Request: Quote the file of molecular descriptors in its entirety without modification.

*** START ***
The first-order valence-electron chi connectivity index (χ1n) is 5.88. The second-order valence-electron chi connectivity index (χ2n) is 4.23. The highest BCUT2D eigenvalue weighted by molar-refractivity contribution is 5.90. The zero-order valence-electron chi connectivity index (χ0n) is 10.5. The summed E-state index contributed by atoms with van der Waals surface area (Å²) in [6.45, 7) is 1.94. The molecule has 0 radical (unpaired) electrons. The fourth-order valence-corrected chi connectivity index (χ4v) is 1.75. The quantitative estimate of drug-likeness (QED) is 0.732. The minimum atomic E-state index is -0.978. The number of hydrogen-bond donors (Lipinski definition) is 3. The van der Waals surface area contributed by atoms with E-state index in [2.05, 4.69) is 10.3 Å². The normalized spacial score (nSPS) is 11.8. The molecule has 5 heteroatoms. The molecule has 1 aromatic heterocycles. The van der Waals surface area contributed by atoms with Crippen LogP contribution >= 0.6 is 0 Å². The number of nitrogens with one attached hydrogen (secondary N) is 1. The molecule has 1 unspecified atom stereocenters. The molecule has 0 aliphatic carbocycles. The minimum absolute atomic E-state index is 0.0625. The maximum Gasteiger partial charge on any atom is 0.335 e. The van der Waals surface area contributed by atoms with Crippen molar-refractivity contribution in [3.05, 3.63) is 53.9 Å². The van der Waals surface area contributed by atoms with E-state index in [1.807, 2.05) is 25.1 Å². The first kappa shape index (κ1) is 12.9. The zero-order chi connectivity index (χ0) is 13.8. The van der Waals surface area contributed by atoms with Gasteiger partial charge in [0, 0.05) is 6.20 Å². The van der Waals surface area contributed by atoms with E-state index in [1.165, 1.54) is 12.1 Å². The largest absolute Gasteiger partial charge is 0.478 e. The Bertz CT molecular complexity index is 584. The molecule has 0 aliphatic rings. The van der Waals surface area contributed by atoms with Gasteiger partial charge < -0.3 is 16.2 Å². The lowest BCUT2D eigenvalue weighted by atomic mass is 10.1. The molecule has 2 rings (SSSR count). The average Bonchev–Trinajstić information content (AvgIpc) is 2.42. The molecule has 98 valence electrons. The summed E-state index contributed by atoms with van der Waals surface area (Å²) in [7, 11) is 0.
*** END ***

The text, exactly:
The first-order valence-electron chi connectivity index (χ1n) is 5.88. The second-order valence-electron chi connectivity index (χ2n) is 4.23. The highest BCUT2D eigenvalue weighted by molar-refractivity contribution is 5.90. The zero-order valence-electron chi connectivity index (χ0n) is 10.5. The summed E-state index contributed by atoms with van der Waals surface area (Å²) in [6.45, 7) is 1.94. The molecule has 0 radical (unpaired) electrons. The fourth-order valence-corrected chi connectivity index (χ4v) is 1.75. The quantitative estimate of drug-likeness (QED) is 0.732. The minimum atomic E-state index is -0.978. The number of hydrogen-bond donors (Lipinski definition) is 3. The van der Waals surface area contributed by atoms with E-state index in [2.05, 4.69) is 10.3 Å². The normalized spacial score (nSPS) is 11.8. The molecule has 5 heteroatoms. The molecule has 1 aromatic heterocycles. The van der Waals surface area contributed by atoms with Crippen LogP contribution >= 0.6 is 0 Å². The number of nitrogens with one attached hydrogen (secondary N) is 1. The molecule has 1 unspecified atom stereocenters. The molecule has 0 aliphatic carbocycles. The minimum absolute atomic E-state index is 0.0625. The maximum Gasteiger partial charge on any atom is 0.335 e. The van der Waals surface area contributed by atoms with Crippen molar-refractivity contribution in [3.05, 3.63) is 53.9 Å². The van der Waals surface area contributed by atoms with E-state index in [1.807, 2.05) is 25.1 Å². The first kappa shape index (κ1) is 12.9. The zero-order chi connectivity index (χ0) is 13.8. The van der Waals surface area contributed by atoms with Gasteiger partial charge in [0, 0.05) is 6.20 Å². The van der Waals surface area contributed by atoms with E-state index in [1.165, 1.54) is 12.1 Å². The largest absolute Gasteiger partial charge is 0.478 e. The Bertz CT molecular complexity index is 584. The molecule has 0 aliphatic rings. The van der Waals surface area contributed by atoms with Gasteiger partial charge < -0.3 is 16.2 Å². The lowest BCUT2D eigenvalue weighted by atomic mass is 10.1. The molecule has 2 rings (SSSR count). The average Bonchev–Trinajstić information content (AvgIpc) is 2.42. The molecule has 98 valence electrons. The summed E-state index contributed by atoms with van der Waals surface area (Å²) in [7, 11) is 0.